The municipal council (Kommunestyre) of Ulvik is made up of 17 representatives that are elected to every four years. For 2011–2015, the party breakdown is as follows:[5]

Ulvik Kommunestyre 2011–2015
Party Name Name in Norwegian Number of
representatives
  Labour Party Arbeiderpartiet 3
  Conservative Party Høgre 3
  Centre Party Senterpartiet 3
  Socialist Left Party Sosialistisk Venstreparti 2
  Liberal Party Venstre 6
Total number of members: 17

Transportation[edit]

Finse is the highest point of the Norwegian Railway System, located at 1222m. above sea level

It takes around two hours to drive from the city of Bergen to Ulvik via the European route E16 highway to Vossevangen and then taking Norwegian National Road 13 through the Vallavik Tunnel to Ulvik. The Norwegian National Road 13 continues through Ulvik before crossing the Hardanger Bridge which goes over the Hardangerfjord. The nearest airport is Bergen Flesland Airport in Bergen.

The Bergensbanen railway line runs through the northern part of Ulvik. It runs through a region that has no road access, but is a popular with hiking and sports enthusiasts. The railway station at Finse on the Bergensbanen at an elevation of 1,222 metres (4,009 ft) is the highest station on the Norwegian railway system. The Finse Tunnel just outside Finse is one of the longest railway tunnels in Norway. The Rallarvegen "road" is an historic road that follows the Bergensbanen railway line through Ulvik. It is a popular biking and hiking route. Ulvik is also visited in the summer by numerous foreign cruise ships who travel along the fjord.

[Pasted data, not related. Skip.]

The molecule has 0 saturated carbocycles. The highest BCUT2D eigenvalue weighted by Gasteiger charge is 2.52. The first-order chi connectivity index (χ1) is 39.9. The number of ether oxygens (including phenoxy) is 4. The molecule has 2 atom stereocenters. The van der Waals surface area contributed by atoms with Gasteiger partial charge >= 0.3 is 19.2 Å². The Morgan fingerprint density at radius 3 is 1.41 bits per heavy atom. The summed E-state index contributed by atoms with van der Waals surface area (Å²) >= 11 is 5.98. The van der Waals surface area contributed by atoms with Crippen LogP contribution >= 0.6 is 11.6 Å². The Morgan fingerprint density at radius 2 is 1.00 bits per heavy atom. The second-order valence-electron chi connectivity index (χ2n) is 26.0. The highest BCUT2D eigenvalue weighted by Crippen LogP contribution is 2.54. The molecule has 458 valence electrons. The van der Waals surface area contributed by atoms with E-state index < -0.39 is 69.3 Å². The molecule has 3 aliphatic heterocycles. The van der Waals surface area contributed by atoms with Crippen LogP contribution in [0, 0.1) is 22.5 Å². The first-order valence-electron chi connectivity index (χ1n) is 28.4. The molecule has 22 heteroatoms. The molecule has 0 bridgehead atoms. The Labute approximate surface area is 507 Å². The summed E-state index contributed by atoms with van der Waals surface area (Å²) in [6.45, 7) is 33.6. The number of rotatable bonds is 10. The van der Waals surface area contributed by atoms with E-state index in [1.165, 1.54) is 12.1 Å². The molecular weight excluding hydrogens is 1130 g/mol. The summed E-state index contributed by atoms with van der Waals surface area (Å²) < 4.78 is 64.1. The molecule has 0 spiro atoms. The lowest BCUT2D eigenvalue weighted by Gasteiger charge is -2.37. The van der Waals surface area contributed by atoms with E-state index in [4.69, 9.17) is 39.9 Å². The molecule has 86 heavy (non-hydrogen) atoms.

Famous residents[edit]

References[edit]

  1. ^ "Personnemningar til stadnamn i Noreg" (in Norwegian). Språkrådet. 
  2. ^ Jukvam, Dag (1999). "Historisk oversikt over endringer i kommune- og fylkesinndelingen" (in Norwegian). Statistisk sentralbyrå. 
  3. ^ Brekke, Nils Georg; Skaar, Ronny B.; Nord, Svein (1993). Kulturhistorisk Vegbok Hordaland (in Norwegian). Nord4. 
  4. ^ "Civic heraldry of Norway - Norske Kommunevåpen". Heraldry of the World. Retrieved 2014-05-29. 
  5. ^ "Members of the local councils, by party/electoral lists and municipality" (in Norwegian). Statistics Norway. 2011. 

External links[edit]